Since most Chinese schools offer foreign teachers generous salaries, you’re likely to have some RMB leftover when your contract ends. It can be difficult to get hold of money from a Chinese account once abroad, so it’s best to your hard-earned Yuan to a foreign account before you leave. Fortunately, the growing number of apps and online services, it’s easier than you might think to send money home from China.

Here are our top 3 ways to send money home from China:

#1 PayPal

This global online payment giant offers a safe and convenient international transfer service for up to $10,000 per transaction. To use this service, you must create a PayPal account in both China and the country of your recipient account and link your respective bank cards to them. You can then add money to your PayPal wallet and simply send it using the recipient’s email and phone number. Alternatively, you can make a direct transfer using the credit/debit card associated with your account. You can expect PayPal transfers to reach the destination account within 3-5 working days.

Though quick, safe and convenient way to send money home from China, PayPal’s cross-border transfer fees make it quite costly. That said, if you’re willing to pay the 0.5-7.4% charge for the independence and security it offers, it’s a good choice!

#2 Alipay

Alipay is without a doubt one of the most convenient and cost-effective ways to send money home from China. The Alipay app allows users to send large amounts of money for impressively low fees that reach the destination account in less than 5 working days. The catch is that this service is only available to Chinese nationals or green card holders. So, if you wish to use Alipay to send money home, you’ll need to find a trusted friend to help. To make the transfer, your friend will need to use their Chinese bank account. Therefore, we advise either transferring the money directly to their account at your bank, or giving them the cash.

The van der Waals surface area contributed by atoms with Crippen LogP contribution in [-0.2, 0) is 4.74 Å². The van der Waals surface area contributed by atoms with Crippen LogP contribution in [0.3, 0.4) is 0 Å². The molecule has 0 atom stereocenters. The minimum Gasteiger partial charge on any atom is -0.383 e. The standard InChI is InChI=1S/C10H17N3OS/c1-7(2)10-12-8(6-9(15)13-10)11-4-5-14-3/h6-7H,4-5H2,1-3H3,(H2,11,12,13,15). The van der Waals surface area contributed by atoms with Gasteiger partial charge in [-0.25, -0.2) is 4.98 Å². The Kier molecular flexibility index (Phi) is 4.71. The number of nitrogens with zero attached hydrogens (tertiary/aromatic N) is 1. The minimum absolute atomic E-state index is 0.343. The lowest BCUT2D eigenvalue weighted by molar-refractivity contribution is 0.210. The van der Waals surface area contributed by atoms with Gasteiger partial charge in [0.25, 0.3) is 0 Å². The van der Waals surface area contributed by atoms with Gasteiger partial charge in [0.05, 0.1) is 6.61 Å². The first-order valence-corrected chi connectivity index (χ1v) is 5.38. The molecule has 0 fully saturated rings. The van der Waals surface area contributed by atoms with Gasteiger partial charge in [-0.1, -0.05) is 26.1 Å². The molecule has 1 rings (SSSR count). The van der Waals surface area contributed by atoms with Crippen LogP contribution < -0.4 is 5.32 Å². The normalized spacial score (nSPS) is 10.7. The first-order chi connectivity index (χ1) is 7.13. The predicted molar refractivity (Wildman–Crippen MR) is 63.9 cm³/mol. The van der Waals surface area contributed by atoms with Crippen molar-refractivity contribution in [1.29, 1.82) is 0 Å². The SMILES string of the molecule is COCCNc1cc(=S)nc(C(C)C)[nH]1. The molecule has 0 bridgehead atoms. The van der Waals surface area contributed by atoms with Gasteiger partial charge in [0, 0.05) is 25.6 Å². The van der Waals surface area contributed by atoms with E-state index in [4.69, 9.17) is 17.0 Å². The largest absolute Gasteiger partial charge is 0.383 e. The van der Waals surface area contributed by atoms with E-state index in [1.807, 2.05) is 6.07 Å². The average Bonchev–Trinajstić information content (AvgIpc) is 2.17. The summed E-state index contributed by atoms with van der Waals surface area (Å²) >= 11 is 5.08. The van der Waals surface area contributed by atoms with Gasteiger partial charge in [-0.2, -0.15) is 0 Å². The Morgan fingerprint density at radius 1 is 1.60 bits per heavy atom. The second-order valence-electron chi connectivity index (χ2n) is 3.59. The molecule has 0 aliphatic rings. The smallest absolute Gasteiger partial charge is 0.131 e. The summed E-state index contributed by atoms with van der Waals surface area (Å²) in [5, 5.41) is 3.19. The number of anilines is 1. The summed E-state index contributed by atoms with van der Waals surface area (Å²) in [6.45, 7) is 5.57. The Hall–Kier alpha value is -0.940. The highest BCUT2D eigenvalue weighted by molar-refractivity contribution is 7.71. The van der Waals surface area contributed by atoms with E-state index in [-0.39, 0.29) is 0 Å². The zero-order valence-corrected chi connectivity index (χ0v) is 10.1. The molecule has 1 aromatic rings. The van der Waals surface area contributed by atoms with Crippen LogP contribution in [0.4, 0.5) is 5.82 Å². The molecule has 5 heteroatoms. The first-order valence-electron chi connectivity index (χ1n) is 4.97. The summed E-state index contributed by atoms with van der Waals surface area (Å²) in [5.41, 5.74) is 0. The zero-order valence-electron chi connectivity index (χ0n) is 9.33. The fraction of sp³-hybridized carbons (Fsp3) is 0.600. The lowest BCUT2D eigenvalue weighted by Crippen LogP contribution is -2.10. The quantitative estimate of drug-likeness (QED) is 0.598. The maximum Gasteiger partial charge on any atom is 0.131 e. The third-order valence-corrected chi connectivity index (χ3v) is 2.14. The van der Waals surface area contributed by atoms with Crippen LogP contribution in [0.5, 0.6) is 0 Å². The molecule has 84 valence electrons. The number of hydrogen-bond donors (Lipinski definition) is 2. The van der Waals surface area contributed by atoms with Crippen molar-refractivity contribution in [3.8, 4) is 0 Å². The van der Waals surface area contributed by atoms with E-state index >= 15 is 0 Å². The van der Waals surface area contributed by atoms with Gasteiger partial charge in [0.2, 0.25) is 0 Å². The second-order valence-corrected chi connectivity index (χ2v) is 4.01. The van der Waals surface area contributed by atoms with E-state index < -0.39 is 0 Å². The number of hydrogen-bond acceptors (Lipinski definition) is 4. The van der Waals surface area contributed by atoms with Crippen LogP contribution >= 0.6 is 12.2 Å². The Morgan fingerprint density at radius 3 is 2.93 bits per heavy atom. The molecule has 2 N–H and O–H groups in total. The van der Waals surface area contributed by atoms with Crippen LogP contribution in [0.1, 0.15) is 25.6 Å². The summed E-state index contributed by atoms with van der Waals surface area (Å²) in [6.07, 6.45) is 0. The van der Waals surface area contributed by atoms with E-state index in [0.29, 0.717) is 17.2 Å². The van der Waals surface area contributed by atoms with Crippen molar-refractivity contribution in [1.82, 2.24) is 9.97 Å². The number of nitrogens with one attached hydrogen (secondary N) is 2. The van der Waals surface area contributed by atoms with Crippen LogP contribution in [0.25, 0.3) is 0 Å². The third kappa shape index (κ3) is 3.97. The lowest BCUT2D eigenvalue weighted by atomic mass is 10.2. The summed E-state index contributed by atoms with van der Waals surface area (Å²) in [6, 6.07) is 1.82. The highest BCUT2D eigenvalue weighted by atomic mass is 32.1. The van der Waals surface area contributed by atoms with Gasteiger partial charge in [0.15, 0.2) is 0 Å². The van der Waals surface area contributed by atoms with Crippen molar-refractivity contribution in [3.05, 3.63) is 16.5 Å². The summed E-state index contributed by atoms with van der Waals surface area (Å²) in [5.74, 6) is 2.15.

Your friend will first need to make sure the app’s international payment function is enabled on their account. If it isn’t already, they must simply complete a few details and should be approved within a few days. Once that’s done, you will need to enter the following details, along with the amount you wish to transfer:

· Recipient’s full name as printed on passport/ID

· Recipient country

· Recipient’s address

· Name and address of their bank

· Recipient’s IBAN and SWIFT codes

Once you’ve entered these details, Alipay will calculate the transfer fee. The charge will be no more than stated, even once it reaches the foreign account! This makes Alipay one of the cheapest and quickest ways to send money home from China. The only real disadvantage is that as a foreigner you are unable to do it alone.

#3 The Bank

Anyone looking to go down the old-fashioned route, practice their Chinese or simply avoid online transfer services will be pleased to know it’s possible to transfer in person at the bank. It’s possible staff at local branches will be unfamiliar with international transfers, so it’s best to visit the main branch. Much like any visit to a Chinese bank, this is unlikely to be quick. Therefore, if you’re on a tight schedule this probably isn’t the option for you.

To make the transfer, you will need to provide the same information as above, as well as your passport details. It’s important to note that due to currency restrictions in China, there are fairly low daily transfer limits for foreigners. Non-Chinese citizens can transfer a maximum of 500 USD per day. Chinese citizens can however transfer up to 50,000 USD per year. If you plan to send large sums at minimal cost, again it’s advisable to ask a Chinese friend to use their account.

Money sent directly from the bank can take between 1-5 working days to arrive. It’s also likely that both your Chinese and recipient banks will charge a cross-border transfer fee. Though fees differ depending on who you bank with, this remains one of the most expensive options.

To Sum Up

Though by no means an exhaustive list, these methods have been used by several of our teachers over the years and provide a good variety of ways to send money home from China. When it comes to deciding which is best, we recommend considering how much you wish to transfer, the fee you’ll incur and whether you wish to do it independently.

Whichever you choose, be sure to provide your name as is on your ID and double check your bank IBAN and SWIFT codes. If using an online method, do so only on a private WIFI network for safety purposes!